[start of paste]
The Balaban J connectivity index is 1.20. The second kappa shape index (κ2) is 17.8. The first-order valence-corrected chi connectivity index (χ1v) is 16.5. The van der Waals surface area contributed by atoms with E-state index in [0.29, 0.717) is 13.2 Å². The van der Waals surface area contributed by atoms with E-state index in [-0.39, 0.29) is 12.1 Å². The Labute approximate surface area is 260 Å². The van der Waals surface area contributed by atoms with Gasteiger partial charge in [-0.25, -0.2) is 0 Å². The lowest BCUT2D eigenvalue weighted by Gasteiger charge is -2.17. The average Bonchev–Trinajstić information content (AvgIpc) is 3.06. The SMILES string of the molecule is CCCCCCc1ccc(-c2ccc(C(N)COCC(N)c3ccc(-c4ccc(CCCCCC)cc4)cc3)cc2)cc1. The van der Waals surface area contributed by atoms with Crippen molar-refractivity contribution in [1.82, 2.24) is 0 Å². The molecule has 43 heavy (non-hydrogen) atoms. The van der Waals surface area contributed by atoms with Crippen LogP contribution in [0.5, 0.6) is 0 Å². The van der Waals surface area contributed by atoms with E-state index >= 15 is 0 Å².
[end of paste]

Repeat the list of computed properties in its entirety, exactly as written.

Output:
The Balaban J connectivity index is 1.20. The second kappa shape index (κ2) is 17.8. The first-order valence-corrected chi connectivity index (χ1v) is 16.5. The van der Waals surface area contributed by atoms with E-state index in [0.29, 0.717) is 13.2 Å². The van der Waals surface area contributed by atoms with E-state index in [-0.39, 0.29) is 12.1 Å². The Labute approximate surface area is 260 Å². The van der Waals surface area contributed by atoms with Gasteiger partial charge in [-0.25, -0.2) is 0 Å². The lowest BCUT2D eigenvalue weighted by Gasteiger charge is -2.17. The average Bonchev–Trinajstić information content (AvgIpc) is 3.06. The SMILES string of the molecule is CCCCCCc1ccc(-c2ccc(C(N)COCC(N)c3ccc(-c4ccc(CCCCCC)cc4)cc3)cc2)cc1. The van der Waals surface area contributed by atoms with Crippen molar-refractivity contribution in [1.82, 2.24) is 0 Å². The molecule has 43 heavy (non-hydrogen) atoms. The van der Waals surface area contributed by atoms with Crippen LogP contribution in [0.5, 0.6) is 0 Å². The van der Waals surface area contributed by atoms with E-state index >= 15 is 0 Å².